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Question What kind of book should I buy for my version (2021.3.24f1)?

Discussion in 'Editor & General Support' started by EijiPro, May 28, 2023.

  1. EijiPro

    EijiPro

    Joined:
    May 12, 2023
    Posts:
    2
    I can't consider which book to buy. Unity 5 or the book that published in 2021.
     
  2. EijiPro

    EijiPro

    Joined:
    May 12, 2023
    Posts:
    2
  3. spiney199

    spiney199

    Joined:
    Feb 11, 2021
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    5,604
  4. halley

    halley

    Joined:
    Aug 26, 2013
    Posts:
    1,802
    We're pretty much past a "buy a dead-tree book about technology" ecosystem. None of the old publishers are going to make good books on a complex software package like Unity because things change too much within the timespan it takes to write all of it in original text. As @spiney199 was hinting, start with official documentation. There's also the Unity Learn site for people just getting introduced to the whole world of Unity.
     
    Kurt-Dekker likes this.
  5. Kurt-Dekker

    Kurt-Dekker

    Joined:
    Mar 16, 2013
    Posts:
    36,144
    In 2023 reading books isn't how it's done. By the time the book comes out the software has changed! Even websites can't fully keep up.

    A far super approach to learning software is to ask yourself, "Can I ...?"

    Start small, build up. Before you realize it, you'll have yourself a game.

    Check it out:

    Imphenzia: How Did I Learn To Make Games:



    Tutorials and example code are great, but keep this in mind to maximize your success and minimize your frustration:

    How to do tutorials properly, two (2) simple steps to success:

    Step 1. Follow the tutorial and do every single step of the tutorial 100% precisely the way it is shown. Even the slightest deviation (even a single character!) generally ends in disaster. That's how software engineering works. Every step must be taken, every single letter must be spelled, capitalized, punctuated and spaced (or not spaced) properly, literally NOTHING can be omitted or skipped.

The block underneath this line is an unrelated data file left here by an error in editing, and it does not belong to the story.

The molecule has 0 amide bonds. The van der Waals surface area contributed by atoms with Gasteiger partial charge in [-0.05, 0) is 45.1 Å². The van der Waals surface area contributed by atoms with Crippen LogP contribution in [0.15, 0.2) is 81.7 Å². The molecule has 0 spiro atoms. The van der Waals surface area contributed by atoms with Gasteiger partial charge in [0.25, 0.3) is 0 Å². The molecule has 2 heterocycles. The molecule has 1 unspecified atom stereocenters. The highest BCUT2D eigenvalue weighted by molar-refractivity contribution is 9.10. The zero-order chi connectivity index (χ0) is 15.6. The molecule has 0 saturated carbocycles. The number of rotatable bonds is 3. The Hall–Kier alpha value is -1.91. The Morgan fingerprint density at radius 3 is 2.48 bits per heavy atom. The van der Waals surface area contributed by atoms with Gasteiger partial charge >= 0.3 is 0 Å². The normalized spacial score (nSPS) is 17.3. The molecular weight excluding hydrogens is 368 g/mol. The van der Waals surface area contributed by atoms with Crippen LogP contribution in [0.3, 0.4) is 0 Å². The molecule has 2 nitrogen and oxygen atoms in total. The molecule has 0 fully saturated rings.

Fortunately this is the easiest part to get right: Be a robot. Don't make any mistakes.
    BE PERFECT IN EVERYTHING YOU DO HERE!!


    If you get any errors, learn how to read the error code and fix your error. Google is your friend here. Do NOT continue until you fix your error. Your error will probably be somewhere near the parenthesis numbers (line and character position) in the file. It is almost CERTAINLY your typo causing the error, so look again and fix it.

    Step 2. Go back and work through every part of the tutorial again, and this time explain it to your doggie. See how I am doing that in my avatar picture? If you have no dog, explain it to your house plant. If you are unable to explain any part of it, STOP. DO NOT PROCEED. Now go learn how that part works. Read the documentation on the functions involved. Go back to the tutorial and try to figure out WHY they did that. This is the part that takes a LOT of time when you are new. It might take days or weeks to work through a single 5-minute tutorial. Stick with it. You will learn.

    Step 2 is the part everybody seems to miss. Without Step 2 you are simply a code-typing monkey and outside of the specific tutorial you did, you will be completely lost. If you want to learn, you MUST do Step 2.

    Of course, all this presupposes no errors in the tutorial. For certain tutorial makers (like Unity, Brackeys, Imphenzia, Sebastian Lague) this is usually the case. For some other less-well-known content creators, this is less true. Read the comments on the video: did anyone have issues like you did? If there's an error, you will NEVER be the first guy to find it.

    Beyond that, Step 3, 4, 5 and 6 become easy because you already understand!

    Finally, when you have errors, don't post here... just go fix your errors! Here's how:

    Remember: NOBODY here memorizes error codes. That's not a thing. The error code is absolutely the least useful part of the error. It serves no purpose at all. Forget the error code. Put it out of your mind.

    The complete error message contains everything you need to know to fix the error yourself.

    The important parts of the error message are:

    - the description of the error itself (google this; you are NEVER the first one!)
    - the file it occurred in (critical!)
    - the line number and character position (the two numbers in parentheses)
    - also possibly useful is the stack trace (all the lines of text in the lower console window)

    Always start with the FIRST error in the console window, as sometimes that error causes or compounds some or all of the subsequent errors. Often the error will be immediately prior to the indicated line, so make sure to check there as well.

    Look in the documentation. Every API you attempt to use is probably documented somewhere. Are you using it correctly? Are you spelling it correctly?

    All of that information is in the actual error message and you must pay attention to it. Learn how to identify it instantly so you don't have to stop your progress and fiddle around with the forum.